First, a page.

Despite these distractions on the world stage, Australia has managed to cover topics of greater import; recovering quickly from a bad day at the World Cup with a good day at the Melbourne cup. Against 100:1 odds Prince of Penzance guided to victory by Michelle Payne, a young, pretty (dare I say that), outspoken, female jockey from a large family raised by a single Dad. It was indeed a fairy tale dream for the battler, and could not have been scripted better. The media hit the jackpot and have been milking it since the day.
But I digress. Back at the political coal face our freshly minted PM, Malcolm the optimistic, has launched the tax reform campaign with the much repeated mantra that any tax reform will be fair! (see 'Fairness is absolutely critical': Malcolm Turnbull says tax reform will be more than GST). I guess such an open and early declaration is sensible given the howls of criticism levelled at the previous leader's policies. But of course this won't stop anyone with a vested interest.
You and I, dear reader, are not subject to such earthly vices and can take a more objective look at this question. So despite all the other topics beckoning for some attention, I will focus on this one. What is Fair? By clearly nailing his colours to the fairness mast how high a threshold has our Mr T put on this tax reform? Is it even possible to create a fair set of changes? Indeed what is the Fairness Test?
Lets be clear the tax system is not fair todayAt the outset we must recognise that we don't start with a level playing field. The current tax system is not 'fair' in any sense.
Consider Income Tax. The lowest earners pay no tax and receive substantial welfare payments. At the same time the top 10% of income earners pay 50% of the taxes. The following graph shows this distribution.
Table: Who is Paying Income Tax (from Fact Check)
Similarly for Company Tax, many large multi-nationals pay less tax than local companies because they manage to re-locate their profits to lower tax regions. Is this fair?
How about Payroll tax? Again states governments charge different payroll taxes in different states. What is fair about the cost of employing a person being different in one state than another?
Same with GST, it is applied to ice cream but not plain cream, to tampons but not condoms and so on. Is that fair?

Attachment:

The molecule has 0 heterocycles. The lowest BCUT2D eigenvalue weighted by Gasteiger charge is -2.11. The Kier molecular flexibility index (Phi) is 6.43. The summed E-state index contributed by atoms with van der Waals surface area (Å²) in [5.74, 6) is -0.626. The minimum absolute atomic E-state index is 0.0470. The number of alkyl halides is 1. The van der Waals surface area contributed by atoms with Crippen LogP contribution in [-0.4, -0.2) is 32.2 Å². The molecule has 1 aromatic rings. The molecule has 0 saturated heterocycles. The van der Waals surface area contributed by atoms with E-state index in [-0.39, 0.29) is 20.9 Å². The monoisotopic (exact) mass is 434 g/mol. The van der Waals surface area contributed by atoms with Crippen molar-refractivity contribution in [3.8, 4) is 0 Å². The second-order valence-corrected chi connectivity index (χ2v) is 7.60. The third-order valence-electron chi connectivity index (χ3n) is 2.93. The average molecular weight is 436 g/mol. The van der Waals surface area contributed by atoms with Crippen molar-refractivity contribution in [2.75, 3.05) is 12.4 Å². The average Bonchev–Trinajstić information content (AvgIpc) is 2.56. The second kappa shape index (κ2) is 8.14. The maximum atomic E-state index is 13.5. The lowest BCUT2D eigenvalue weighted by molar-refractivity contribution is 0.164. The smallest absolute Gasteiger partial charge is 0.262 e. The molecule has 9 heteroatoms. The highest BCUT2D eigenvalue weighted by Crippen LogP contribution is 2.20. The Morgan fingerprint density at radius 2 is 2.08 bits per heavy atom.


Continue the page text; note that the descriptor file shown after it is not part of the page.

Indeed with whatever definition of fairness you may care to dream up, there is nothing fair about the current range of taxes levied on individuals and businesses.
Our tax system seems to be a random concoction of rules resulting from the capitulation of governments to screeching interest groups over the decades. It sort of reminds me of the 1000 monkeys on 1000 typewriters ..
So lets be clear the current tax 'system' is not fair today.
The objective is to make the changes 'fair'
Lets take a charitable interpretation of Mr T's pronouncement, heaven knows there will be many others who wont. Lets take it that the government does not want to redress the inherent unfairness in the current system, but will ensure any changes to the system will be fair. So we need to look at the changes alone and not the sea of problems onto which they are to be applied.
Of course Mr T has not explained this and I have already heard many a call from the vested interests asking for re-dress of existing tax grievances.
What are the 'fairness' criteria?
So this first imperative to ensure that there are no 'net' losers will not be an easy task.
But leaving interest groups 'no worse off' is not enough. Mr T and Scomo have already committed not to add to the overall tax burden. This is far less than the "we have a spending problem” mantra of earlier days. I guess our grandchildren, a demographic whose voice is weak, would be indeed worse off if the tax burden were to increase with borrowed money. Reducing or at least not increasing the overall tax burden is the second imperative.
If it were just these two criteria we could simply leave things as they are. Within our limited definition of fairness it would be 'fair'. No one would be worse off and indeed the tax burden would not have increased. But that would get us nowhere.
So we have the final fairness criterion. There must be some benefit from implementing changes and the benefits should be greater than any compliance costs. Gains can come in many forms. They could be cost savings through increased efficiencies. eg a higher GST take requires no ongoing increase in compliance costs yet if it were to replace Payroll tax, it would eliminate compliance overheads for businesses as well as State Governments. Other reforms may modify incentives leading to more efficient use of resources, greater investment and growth in the economy. A reduction in company tax can reduce costs for consumers, increase business profits and thereby encourage greater investment. These potential benefits can be far greater than the costs of implementing them and can easily justify such reforms.
The fairness TestSo Mr T and Scomo, your challenge is to come up with a set of changes to our tax system that satisfy the Fairness Test represented by the following 3 requirements.
The Fairness Test
- All losses by any interest group are offset by gains by that same interest group
- There is no increase in the overall tax take
- Changes are beneficial to the country through efficiency and growth and exceed any compliance costs.
Mmmm. Good Luck!
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